Great Plains Ratsnake in exhibit

Great Plains Ratsnake

Scientific Name
Pantherophis emoryi
Central North America
Shrublands, forests, rocky areas, and grasslands
Estimated Wild Population
Great plains ratsnake in exhibit Endangered Status Graph - Least Concern Endangered Status Graph - Least Concern

More Information

Great Plains ratsnakes grow up to five feet long, are either light gray or brownish-gray, and are covered in dark brown blotches bordered with black. A dark brown stripe starts at the bridge of their nose and travels down their neck, crossing overtop their eyelids like a mask. These snakes sport a spearhead-shaped marking on their head, and their belly is white with bold, squarish black markings.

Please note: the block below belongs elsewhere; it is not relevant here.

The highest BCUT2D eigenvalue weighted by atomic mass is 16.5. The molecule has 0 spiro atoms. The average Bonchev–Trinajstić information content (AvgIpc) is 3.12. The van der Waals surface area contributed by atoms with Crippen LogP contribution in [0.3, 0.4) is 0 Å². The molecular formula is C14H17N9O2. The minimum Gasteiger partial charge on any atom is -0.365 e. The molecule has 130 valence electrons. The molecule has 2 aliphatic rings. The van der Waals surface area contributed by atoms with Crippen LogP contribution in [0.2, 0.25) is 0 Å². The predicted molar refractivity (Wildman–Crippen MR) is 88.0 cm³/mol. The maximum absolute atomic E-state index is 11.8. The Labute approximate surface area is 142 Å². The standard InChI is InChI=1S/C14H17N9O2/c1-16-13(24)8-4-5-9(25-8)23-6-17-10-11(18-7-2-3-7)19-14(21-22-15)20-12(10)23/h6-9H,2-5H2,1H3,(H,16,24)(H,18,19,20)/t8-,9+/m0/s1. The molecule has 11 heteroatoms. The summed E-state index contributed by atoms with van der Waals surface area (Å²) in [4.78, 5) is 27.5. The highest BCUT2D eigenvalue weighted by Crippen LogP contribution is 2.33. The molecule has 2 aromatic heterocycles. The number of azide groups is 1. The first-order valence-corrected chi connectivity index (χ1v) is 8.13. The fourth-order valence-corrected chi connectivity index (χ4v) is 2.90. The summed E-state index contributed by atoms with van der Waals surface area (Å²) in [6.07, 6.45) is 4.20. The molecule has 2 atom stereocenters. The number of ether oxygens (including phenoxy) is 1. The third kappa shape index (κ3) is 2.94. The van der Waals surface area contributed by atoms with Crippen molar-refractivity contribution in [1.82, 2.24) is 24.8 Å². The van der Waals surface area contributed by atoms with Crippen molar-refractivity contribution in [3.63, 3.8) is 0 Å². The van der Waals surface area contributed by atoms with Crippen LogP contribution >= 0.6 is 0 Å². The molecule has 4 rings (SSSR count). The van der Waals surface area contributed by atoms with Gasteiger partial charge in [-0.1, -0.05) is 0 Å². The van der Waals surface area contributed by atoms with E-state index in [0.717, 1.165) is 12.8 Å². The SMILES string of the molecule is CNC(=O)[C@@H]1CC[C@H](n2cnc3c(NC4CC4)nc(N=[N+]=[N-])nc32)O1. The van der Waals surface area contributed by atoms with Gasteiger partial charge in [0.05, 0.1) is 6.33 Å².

Did You Know?

As a defense mechanism, Great Plains ratsnakes rapidly vibrate their tail in leaf litter to produce a sound very similar to the telltale sound created by rattlesnakes.

Their diet mostly consists of rodents; however, they will occasionally eat birds, lizards, amphibians, and even other snakes.

They are primarily nocturnal and oviparous, laying clutches of as many as 25 eggs in the late spring.

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